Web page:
"But we have the ability—and, therefore, the responsibility—to reduce waste and improve operational efficiency on our own. Already we have made some progress. We've eliminated some 31 of the 72 acquisition-related advisory boards. We now budget based on realistic estimates. We're improving the acquisition process. We're investing $400 million in public-private partnerships for military housing. Many utility services to military installations will be privatized."

"Because the Department must respond quickly to changing threats, we're overhauling the 40-year-old Planning, Programming, and Budgeting System, or PPBS, the annual process of forecasting threats for the next several years, matching threats to programs and programs to budgets."

"In order to make decisions more quickly, we must slash duplication and encourage cooperation. Currently the Departments of the Army, the Air Force and the Navy operate separate but parallel staffs for their civilian and uniformed chiefs. These staffs largely work the same issues and perform the same functions. Secretaries White and Roach will soon announce plans for realigning the Departments to support information sharing, speed decision-making, integrate Reserve and Guard headquarters into Department headquarters. Secretary England is engaging a broad agenda of change in the Department of Navy as well."

"Maybe we need agencies for some of those functions. Indeed, I know we do. Perhaps a public-private partnership would make sense for others, and I don't doubt at least a few could be outsized -- outsourced altogether."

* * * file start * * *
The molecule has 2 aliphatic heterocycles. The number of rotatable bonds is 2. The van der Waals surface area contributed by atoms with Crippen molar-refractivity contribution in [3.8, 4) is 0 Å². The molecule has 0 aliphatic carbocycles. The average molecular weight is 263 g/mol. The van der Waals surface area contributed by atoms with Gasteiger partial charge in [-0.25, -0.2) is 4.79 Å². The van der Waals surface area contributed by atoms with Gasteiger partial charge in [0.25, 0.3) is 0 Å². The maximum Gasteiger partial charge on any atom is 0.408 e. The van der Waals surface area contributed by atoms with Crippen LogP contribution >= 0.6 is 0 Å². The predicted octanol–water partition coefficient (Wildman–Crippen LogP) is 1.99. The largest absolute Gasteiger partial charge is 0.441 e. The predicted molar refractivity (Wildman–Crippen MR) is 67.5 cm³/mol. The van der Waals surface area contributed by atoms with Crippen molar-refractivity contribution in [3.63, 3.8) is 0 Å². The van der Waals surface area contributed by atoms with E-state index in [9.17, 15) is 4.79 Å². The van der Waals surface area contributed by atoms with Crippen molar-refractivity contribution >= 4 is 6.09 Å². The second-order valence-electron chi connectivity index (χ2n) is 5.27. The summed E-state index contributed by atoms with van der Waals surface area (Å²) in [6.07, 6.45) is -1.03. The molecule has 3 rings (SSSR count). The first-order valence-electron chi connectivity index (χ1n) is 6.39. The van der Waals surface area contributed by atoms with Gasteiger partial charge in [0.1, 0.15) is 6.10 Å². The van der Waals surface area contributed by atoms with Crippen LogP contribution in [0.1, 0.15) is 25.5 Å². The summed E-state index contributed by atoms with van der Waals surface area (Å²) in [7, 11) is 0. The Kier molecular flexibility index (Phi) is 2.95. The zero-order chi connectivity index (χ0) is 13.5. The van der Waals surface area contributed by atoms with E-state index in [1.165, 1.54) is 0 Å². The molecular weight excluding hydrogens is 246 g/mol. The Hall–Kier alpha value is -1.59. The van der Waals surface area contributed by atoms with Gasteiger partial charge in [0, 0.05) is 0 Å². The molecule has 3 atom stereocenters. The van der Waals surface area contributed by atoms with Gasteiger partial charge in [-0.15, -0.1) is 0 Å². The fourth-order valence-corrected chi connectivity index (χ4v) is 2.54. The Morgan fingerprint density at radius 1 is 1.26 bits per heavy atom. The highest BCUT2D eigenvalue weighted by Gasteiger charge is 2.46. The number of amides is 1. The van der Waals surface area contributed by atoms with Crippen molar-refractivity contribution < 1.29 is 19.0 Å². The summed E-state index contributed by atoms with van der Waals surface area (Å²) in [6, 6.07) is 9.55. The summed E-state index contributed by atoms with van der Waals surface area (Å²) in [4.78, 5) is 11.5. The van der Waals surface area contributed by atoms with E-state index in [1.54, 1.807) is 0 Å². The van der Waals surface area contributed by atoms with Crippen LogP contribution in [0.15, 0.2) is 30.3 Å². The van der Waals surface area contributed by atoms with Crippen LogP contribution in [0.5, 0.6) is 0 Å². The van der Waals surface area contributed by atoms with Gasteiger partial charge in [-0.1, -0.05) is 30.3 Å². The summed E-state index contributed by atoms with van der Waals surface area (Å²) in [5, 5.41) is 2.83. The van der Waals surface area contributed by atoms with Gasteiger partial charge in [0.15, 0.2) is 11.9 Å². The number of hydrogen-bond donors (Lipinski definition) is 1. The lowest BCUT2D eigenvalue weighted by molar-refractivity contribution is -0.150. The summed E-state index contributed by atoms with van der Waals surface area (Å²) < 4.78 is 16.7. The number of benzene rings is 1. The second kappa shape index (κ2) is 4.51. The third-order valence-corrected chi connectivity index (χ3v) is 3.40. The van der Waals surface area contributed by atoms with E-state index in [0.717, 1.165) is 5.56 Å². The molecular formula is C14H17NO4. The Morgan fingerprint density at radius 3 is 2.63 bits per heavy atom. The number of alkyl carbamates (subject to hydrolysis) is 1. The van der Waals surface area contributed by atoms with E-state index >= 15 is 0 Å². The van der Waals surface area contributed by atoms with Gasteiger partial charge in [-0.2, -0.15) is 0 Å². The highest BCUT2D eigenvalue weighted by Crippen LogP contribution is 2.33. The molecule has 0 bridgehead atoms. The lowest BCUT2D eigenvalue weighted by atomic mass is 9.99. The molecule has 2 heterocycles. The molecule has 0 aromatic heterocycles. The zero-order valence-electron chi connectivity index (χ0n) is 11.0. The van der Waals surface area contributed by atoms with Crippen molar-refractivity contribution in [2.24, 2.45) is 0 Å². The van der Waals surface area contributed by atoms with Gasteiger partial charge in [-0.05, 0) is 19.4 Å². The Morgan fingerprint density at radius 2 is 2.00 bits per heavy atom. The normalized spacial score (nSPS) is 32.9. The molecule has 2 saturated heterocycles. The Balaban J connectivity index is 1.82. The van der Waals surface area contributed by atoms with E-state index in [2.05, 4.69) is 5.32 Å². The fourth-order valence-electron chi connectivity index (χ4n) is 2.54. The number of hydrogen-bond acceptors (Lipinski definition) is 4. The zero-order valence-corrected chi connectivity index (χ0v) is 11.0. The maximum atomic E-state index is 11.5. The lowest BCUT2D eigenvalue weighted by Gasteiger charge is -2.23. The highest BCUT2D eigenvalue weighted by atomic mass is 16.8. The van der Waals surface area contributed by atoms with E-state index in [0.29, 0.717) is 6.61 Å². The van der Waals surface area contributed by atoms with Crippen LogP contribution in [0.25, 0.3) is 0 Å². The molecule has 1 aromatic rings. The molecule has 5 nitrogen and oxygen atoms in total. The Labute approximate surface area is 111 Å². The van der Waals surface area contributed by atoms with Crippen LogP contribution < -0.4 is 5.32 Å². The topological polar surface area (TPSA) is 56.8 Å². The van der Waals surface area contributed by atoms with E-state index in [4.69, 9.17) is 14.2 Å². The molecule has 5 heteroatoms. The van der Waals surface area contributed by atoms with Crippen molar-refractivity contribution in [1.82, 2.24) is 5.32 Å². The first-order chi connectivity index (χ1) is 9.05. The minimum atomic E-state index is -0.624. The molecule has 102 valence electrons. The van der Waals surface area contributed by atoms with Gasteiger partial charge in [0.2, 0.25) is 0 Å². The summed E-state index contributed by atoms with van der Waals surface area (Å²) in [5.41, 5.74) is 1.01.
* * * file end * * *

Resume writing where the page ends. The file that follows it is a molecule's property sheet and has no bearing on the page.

"Like the private sector's best-in-class companies, DOD should aim for excellence in functions that are either directly related to warfighting or must be performed by the Department. But in all other cases, we should seek suppliers who can provide these non-core activities efficiently and effectively. The Senior Executive Council will begin a review of the Defense Finance and Accounting Service, the Defense Logistics Agency and Defense Information Service Agency."

"To transform the Department, we must take advantage of the private sector's expertise. I've asked the members of the Senior Executive Council to streamline the acquisition process and spur innovation in our traditional supplier base."

And even mentioned Health Care

"Department headquarters are hardly the only scenes of redundant bureaucracy. Health care is another. Each service branch has its own surgeon general and medical operation. At the department level, four different agencies claim some degree of control over the delivery of military health care."

"We've begun to consolidate health care delivery under our TriCare management activity. Over the next two years we will reform the procurement of care from the private sector. I've asked the military departments and Personnel and Readiness organization to complete a revamping of the military health system by fiscal year 2003."

"Finally, this effort will succeed because it must. We really have no choice. It is not, in the end, about business practices, nor is the goal to improve figures on the bottom line. It's really about the security of the United States of America. And let there be no mistake, it is a matter of life and death. Our job is defending America, and if we cannot change the way we do business, then we cannot do our job well, and we must. So today we declare war on bureaucracy, not people, but processes, a campaign to shift Pentagon resources from the tail to the tooth. All hands will be required, and it will take the best of all of us."